5 ways to share the joy of Easter with others

5 ways to share the joy of Easter with others

I wrote a blog on ideas to celebrate Easter in 2021 when churches were closed and Christians were limited in their options, but today I’d love to share ways to celebrate Easter and share the joy of the risen Christ with your own family and with others now that things are back to normal. These ideas are for adults and children alike and can easily be adapted to the age range in your family.

Happy Easter hand lettered sign with pussy willow and a painted egg.

1. Invite a neighbour to an Easter service or event.

Many churches and other organisations plan special services and events for Easter. When I lived in Edinburgh, each year a group put on a drama in Princes Street Gardens called The Easter Play. If you’re not in Edinburgh, there may well be a Passion Play near you.

See what your local church is putting on and drop round to a neighbour or friend’s house and ask if they’d like to come along with you. Our church is having a Good Friday service in the evening which will be somber and then an Easter Sunday service of rejoicing and celebrating.

2. Make an Easter goodies basket.

Why not drop round a few Easter goodies for a neighbour, a friend you are praying for, or someone you know could use a pick me up, is in hospital, has just had a hospital stay or is struggling in another way?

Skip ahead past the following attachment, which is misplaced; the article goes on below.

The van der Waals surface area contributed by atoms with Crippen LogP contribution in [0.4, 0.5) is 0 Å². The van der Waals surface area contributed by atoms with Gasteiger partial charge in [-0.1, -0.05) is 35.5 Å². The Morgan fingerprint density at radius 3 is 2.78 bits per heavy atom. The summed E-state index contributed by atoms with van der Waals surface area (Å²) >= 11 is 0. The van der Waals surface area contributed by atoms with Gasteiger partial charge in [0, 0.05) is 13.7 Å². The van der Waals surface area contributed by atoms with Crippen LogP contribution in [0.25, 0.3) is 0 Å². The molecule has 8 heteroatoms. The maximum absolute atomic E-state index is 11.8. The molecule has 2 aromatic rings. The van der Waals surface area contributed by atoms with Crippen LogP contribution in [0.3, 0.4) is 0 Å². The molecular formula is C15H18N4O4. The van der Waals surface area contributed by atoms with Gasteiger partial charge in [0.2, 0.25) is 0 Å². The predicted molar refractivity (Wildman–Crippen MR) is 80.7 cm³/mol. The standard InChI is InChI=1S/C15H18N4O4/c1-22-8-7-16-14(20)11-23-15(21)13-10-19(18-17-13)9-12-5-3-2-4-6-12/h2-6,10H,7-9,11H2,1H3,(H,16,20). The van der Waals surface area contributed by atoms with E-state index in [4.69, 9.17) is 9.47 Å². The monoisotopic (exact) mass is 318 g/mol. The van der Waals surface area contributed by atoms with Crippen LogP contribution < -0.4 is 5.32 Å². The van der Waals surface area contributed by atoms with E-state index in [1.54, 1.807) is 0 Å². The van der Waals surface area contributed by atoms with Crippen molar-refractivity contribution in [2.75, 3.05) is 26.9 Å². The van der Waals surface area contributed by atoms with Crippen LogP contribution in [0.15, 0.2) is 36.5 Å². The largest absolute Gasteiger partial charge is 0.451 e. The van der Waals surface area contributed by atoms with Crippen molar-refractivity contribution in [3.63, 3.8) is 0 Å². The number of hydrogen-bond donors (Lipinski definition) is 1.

Easter basket filled with lovely Easter goodies to give to someone.

There are many things you can include in such a basket depending on what the demographic of the recipient is. An Easter basket for a single woman will look very different to one to give a family of 6, but here are a few ideas.

- a bunch of tulips or daffodils - nothing brightens a day like a bit of spring floral colour.
- a pack of chocolate or an Easter egg or two. You can get this from any supermarket, mini eggs are always welcome, or find some local options from independent shops on the high street. I love The Guillemot in Ballyhackamore in Belfast (there is also a branch in Bangor), or Indie Fude in Comber. These lovely shops stock local chocolate and sweet treat options as well as loads of other delicious delicatessen items.
- an Easter card which proclaims the truth and hope of Easter.
- an Easter themed giant colouring sheet for children aged 2-7 (though adults have been known to enjoy this activity too!)